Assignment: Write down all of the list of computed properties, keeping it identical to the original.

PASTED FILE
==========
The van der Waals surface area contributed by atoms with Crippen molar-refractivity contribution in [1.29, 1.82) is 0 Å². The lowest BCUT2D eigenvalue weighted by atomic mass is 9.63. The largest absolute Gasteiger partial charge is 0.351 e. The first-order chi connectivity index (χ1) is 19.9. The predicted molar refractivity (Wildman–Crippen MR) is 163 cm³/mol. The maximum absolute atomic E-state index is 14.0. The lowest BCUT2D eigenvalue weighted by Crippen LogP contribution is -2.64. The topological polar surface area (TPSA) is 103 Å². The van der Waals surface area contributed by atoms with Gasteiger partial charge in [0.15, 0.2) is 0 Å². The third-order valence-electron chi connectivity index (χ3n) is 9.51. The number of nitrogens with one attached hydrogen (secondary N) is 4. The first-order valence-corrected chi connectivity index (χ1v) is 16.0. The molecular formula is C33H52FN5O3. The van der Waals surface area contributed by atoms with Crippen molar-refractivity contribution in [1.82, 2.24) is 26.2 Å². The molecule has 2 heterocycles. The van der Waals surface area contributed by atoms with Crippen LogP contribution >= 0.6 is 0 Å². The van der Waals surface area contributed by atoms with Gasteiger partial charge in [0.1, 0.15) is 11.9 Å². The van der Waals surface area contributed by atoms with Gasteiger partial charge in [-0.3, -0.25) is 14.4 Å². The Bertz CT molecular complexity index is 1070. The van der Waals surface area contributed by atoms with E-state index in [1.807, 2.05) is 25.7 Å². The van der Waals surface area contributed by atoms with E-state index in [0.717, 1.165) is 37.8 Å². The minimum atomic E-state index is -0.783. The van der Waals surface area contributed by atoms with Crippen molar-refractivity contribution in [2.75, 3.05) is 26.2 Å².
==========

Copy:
The van der Waals surface area contributed by atoms with Crippen molar-refractivity contribution in [1.29, 1.82) is 0 Å². The lowest BCUT2D eigenvalue weighted by atomic mass is 9.63. The largest absolute Gasteiger partial charge is 0.351 e. The first-order chi connectivity index (χ1) is 19.9. The predicted molar refractivity (Wildman–Crippen MR) is 163 cm³/mol. The maximum absolute atomic E-state index is 14.0. The lowest BCUT2D eigenvalue weighted by Crippen LogP contribution is -2.64. The topological polar surface area (TPSA) is 103 Å². The van der Waals surface area contributed by atoms with Gasteiger partial charge in [0.15, 0.2) is 0 Å². The third-order valence-electron chi connectivity index (χ3n) is 9.51. The number of nitrogens with one attached hydrogen (secondary N) is 4. The first-order valence-corrected chi connectivity index (χ1v) is 16.0. The molecular formula is C33H52FN5O3. The van der Waals surface area contributed by atoms with Crippen molar-refractivity contribution in [1.82, 2.24) is 26.2 Å². The molecule has 2 heterocycles. The van der Waals surface area contributed by atoms with Crippen LogP contribution >= 0.6 is 0 Å². The van der Waals surface area contributed by atoms with Gasteiger partial charge in [0.1, 0.15) is 11.9 Å². The van der Waals surface area contributed by atoms with Gasteiger partial charge in [-0.3, -0.25) is 14.4 Å². The Bertz CT molecular complexity index is 1070. The van der Waals surface area contributed by atoms with E-state index in [1.807, 2.05) is 25.7 Å². The van der Waals surface area contributed by atoms with E-state index in [0.717, 1.165) is 37.8 Å². The minimum atomic E-state index is -0.783. The van der Waals surface area contributed by atoms with Crippen molar-refractivity contribution in [2.75, 3.05) is 26.2 Å².